NFL Draft All-Underclassmen Team (Offense)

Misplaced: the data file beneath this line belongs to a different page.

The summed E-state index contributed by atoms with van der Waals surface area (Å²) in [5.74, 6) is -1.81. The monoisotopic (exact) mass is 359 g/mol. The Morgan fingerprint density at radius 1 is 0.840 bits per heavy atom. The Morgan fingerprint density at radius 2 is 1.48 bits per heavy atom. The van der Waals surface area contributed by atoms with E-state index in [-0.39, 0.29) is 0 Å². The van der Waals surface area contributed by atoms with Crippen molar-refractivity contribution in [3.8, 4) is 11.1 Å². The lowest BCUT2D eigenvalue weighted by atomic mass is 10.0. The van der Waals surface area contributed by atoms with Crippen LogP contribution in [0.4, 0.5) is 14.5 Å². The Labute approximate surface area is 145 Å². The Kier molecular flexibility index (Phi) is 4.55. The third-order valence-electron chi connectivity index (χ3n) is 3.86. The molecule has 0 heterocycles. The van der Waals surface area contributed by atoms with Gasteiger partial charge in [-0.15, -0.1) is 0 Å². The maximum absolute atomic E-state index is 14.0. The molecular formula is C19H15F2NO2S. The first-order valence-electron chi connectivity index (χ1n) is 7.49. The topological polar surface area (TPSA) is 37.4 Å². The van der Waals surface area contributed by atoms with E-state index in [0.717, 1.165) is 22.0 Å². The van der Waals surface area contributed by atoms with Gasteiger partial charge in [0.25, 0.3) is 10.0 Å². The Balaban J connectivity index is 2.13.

The deadline for underclassmen to declare for the 2016 NFL Draft passed a few days ago, and the NFL has released the list of players who declared. In all, 96 players were "granted special eligibility for the 2016 NFL Draft," which is two short of the record of 98, set in 2014. To be eligible for the NFL Draft, a player must be at least three years removed from high school. In terms of college eligibility, the players must be at least a junior or a redshirt sophomore. Another 11 players "fulfilled their degree requirements with college football eligibility remaining." What this means is the player earned their degree, but still had another year of eligibility. Basically, they are redshirt juniors with a college degree. This is part one of a two-part series that will look at the best underclassmen in the 2016 NFL Draft. Part two, defensive players, will be posted at a later date. Special teams players (kicker and punter) will be split between the offensive and defensive articles. Quarterback: Jared Goff, California Quarterback is always the position that everyone wants to know about. This year, Goff and Paxton Lynch headline the non-senior quarterback class and will battle to be the first off the board. Lynch has a high upside, but I prefer Goff, who rewrote the Golden Bears' record book in his three years as a starter. He could go as early as No. 2, where Cleveland needs a quarterback (again). Running Back: Ezekiel Elliott, Ohio State Derrick Henry may be the Heisman Trophy winner, but Elliott is the better pro prospect. A two-year starter, he rushed for over 1,800 yards in 2014 and 2015. At Ohio State, he played his best on the biggest stage, rushing for 625 yards and 10 touchdowns on 83 carries in three bowl games. He has an all-around game that translates to the NFL and the talent to go in the top 15. The biggest question with Elliott is how much value will teams assign to a running back? Wide Receiver: Laquon Treadwell, Ole Miss Treadwell entered the season as the No. 1 receiving prospect and nothing he did as a junior changed that. His biggest question mark was the serious leg injury suffered late in 2014. Setting career-highs in receptions (82), receiving yards (1,153), touchdowns (11) and yards per reception (14.1), he proved to be fully recovered and ready for the NFL. The 6-foot-2 receiver could go as early as No. 4 to Dallas, and if he runs well at the combine there will be more speculation about him paired up with Dez Bryant. Wide Receiver: Michael Thomas, Ohio State Unlike other top receiving prospects, Thomas didn't put up great numbers in his final collegiate season. The lack of production isn't an indication of his talent, but a result of the Buckeyes' offensive scheme and changing quarterback situation. Thomas led the 2014 National Champions in receptions and all receiving statistics in 2015. The 6-foot-3 receiver will likely go late in the first round. Wide Receiver: Corey Coleman, Baylor Early in the college football season, Coleman took the nation by storm with a ridiculous 20 touchdowns in the first eight games. After that, injuries decimated the Bears' quarterback depth chart and their passing game suffered. The 5-foot-11 Coleman won the Biletnikoff Award with 74 catches, 1,363 yards and 20 touchdowns. At worst he is a vertical playmaker, but he has the potential to become much more than that. He will challenge Thomas and others to be the second receiver off the board. Tight End: Hunter Henry, Arkansas Overall, the tight end class is pretty weak this year. This is good news for Henry, who looks to be the top prospect with O.J. Howard (Alabama) and Jake Butt (Michigan) returning to school. In 2015, he caught 51 passes for 739 yards and three touchdowns. At 6-foot-5, 253 pounds, he possesses great size for the position. He needs to improve as a blocker, but that won't hold him back from being a high selection. Due to the lack of depth at tight end in this draft, he could sneak into the end of the first round. Offensive Tackle: Laremy Tunsil, Ole Miss One of the premier talents in the draft, Tunsil headlines an offensive tackle class that should put at least four players in the first round. Tunsil missed the early part of the 2015 season due to an NCAA investigation, but this won't impact his NFL stock. In his first game back, he faced Texas A&M's star defensive end Myles Garrett and held him in check. With Tennessee needing offensive line help, Tunsil is the early favorite to be taken first overall by the Titans. Offensive Tackle: Ronnie Stanley, Notre Dame While Tunsil is the consensus No. 1 offensive tackle in the draft, Stanley is the No. 2. Stanley is at his best in pass protection, where he protected the blindside of Fighting Irish quarterbacks for two years after one year at right tackle. If he can improve his strength, he has the potential to become one of the better offensive tackles in the league. With the high demand for offensive linemen, it is likely that Stanley doesn't escape the top 10 selections on draft day. Guard: Denver Kirkland, Arkansas Many of the best guard prospects in the 2016 draft will make the transition from tackle to guard in the pros. Kirkland is one of these players, as he played left tackle at Arkansas in 2015. However, he already has experience at guard, as he spent his freshman and sophomore seasons playing guard for the Razorbacks. After three years on the massive Arkansas offensive line, he is one of the better guard prospects and could be selected on Day Two of the draft. Guard: Isaac Seumalo, Oregon State Playing three seasons at Oregon State, Seumalo saw time at center, guard and tackle. NFL teams will love the versatility that saw him start 23 games at center, nine at guard and five at tackle. After missing all of 2014 with a foot injury, he returned and moved to guard, which is his likely position in the NFL. Center: None No center declared early for the 2016 NFL Draft. Seumalo can play center, but his expected NFL position is guard. Kicker: Roberto Aguayo, Florida State It is rare to see a kicker selected high in the draft, but Aguayo has a chance to be the highest selected in years. No kicker has been selected in the top 100 of the draft since Mike Nugent in 2005. Aguayo is the third most accurate kicker in the history of college football, making 69 of 78 attempts, and he never missed from under 40 yards. If there is an area of concern, it is that he had his worst season in 2015 (missing five field goals). Matt Pearce is a graduate of National Football Post’s Introduction to Scouting and Scouting Boot Camp and is a journalism student at the University of Nebraska. Follow him on Twitter@Matt_Pearce13